If you’re a woman over 40, just hearing the word menopause can get your pulse racing, bring on a hot flush and make you anxious, angry and tearful all at the same time.
Much like traumatic childbirth stories, tales of the perils of menopause are often the ones we hear the most about. While for many menopause is a hard slog, there are some for whom it can be less unsettling and unpleasant.
Here we answer some of the most common questions about menopause and offer advice to help get you through.
1. Will I wake up one day and my periods be over?
Unfortunately, no. During the year or years before your periods stop completely, you’ll notice them change – they may get shorter, longer, lighter or heavier. They can become erratic making it hard to predict when and if you will get one. You will need to wait a year until after your last period before you are postmenopausal and officially period free! If you have any vaginal bleeding after menopause, you need to see your doctor.
2. Can I ditch birth control?
Not just yet. It’s recommended, if you’re under 50, to still use contraception for two years after your final period, and if you’re over 50, for at least one year. Best not leave it to chance – it has been known to happen!
3. Will my libido decrease?
If you ask around (which many of us don’t!) menopause affects everyone’s sex drive differently. For some there is no change at all; some report feeling a sense of freedom that comes from no more pregnancy worries. But for others, their sex drive is rudely swapped for the intense enjoyment of a cup of tea and a good book.
Physiologically, the decrease in oestrogen that results from menopause can cause libido changes and vaginal dryness. The latter can be lessened with an oestrogen-based vaginal cream or pessary, but the former can present more of a problem for those who miss sex. Low libido often improves over time; if you are worried it may affect your mental health or your relationship it’s best to seek help from your GP or a counsellor, as there are a number of other conditions to consider and treatments that can help.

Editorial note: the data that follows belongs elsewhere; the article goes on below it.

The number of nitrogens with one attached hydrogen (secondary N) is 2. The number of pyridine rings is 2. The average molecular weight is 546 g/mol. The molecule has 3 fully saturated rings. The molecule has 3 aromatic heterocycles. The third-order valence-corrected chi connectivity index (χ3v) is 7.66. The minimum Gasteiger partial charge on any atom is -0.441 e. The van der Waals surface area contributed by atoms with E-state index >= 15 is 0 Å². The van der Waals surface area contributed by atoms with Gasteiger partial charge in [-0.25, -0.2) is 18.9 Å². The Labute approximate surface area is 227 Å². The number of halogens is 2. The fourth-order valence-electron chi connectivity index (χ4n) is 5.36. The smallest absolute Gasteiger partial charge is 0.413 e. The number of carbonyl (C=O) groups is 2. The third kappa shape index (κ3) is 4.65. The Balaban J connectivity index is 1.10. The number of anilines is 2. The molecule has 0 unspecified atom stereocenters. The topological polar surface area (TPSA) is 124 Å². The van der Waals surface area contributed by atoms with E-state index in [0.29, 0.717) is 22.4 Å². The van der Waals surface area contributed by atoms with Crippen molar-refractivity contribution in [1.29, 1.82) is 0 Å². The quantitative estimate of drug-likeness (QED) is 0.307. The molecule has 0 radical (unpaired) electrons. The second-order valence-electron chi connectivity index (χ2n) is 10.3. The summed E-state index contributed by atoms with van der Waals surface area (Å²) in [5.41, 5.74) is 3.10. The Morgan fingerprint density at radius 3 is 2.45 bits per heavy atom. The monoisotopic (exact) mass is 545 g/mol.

4. Wait… what was I looking for?
Menopause can cause memory loss or ‘brain fog’ and, partnered with sleep problems, you may at times feel as though you’re losing your mind. At the average menopausal age this is highly unlikely, so don’t panic. Find ways to help you remember things: write lists, use a diary, learn new things to keep your brain active and invest in three pairs of sunglasses – one for home, one for work and one for the car!
5. Will I put on weight?
Not necessarily, but if you enter menopause carrying extra weight it can be a lot harder to lose than in your younger days. Your risk of osteoporosis and heart disease increases after menopause so it’s important to look after yourself – quit smoking, maintain a healthy weight, exercise regularly, limit your alcohol intake and eat a healthy diet (low in saturated fat, sugar and salt, and high in calcium and fibre).
Even if you don’t experience symptoms, menopause changes your body and it can be frustrating not feeling like you’re in control. You can try some other self-care treatments like meditation, acupuncture and massage. If you’re having a tough time, talk with your GP who can offer advice, point you to support services and answer those HRT questions.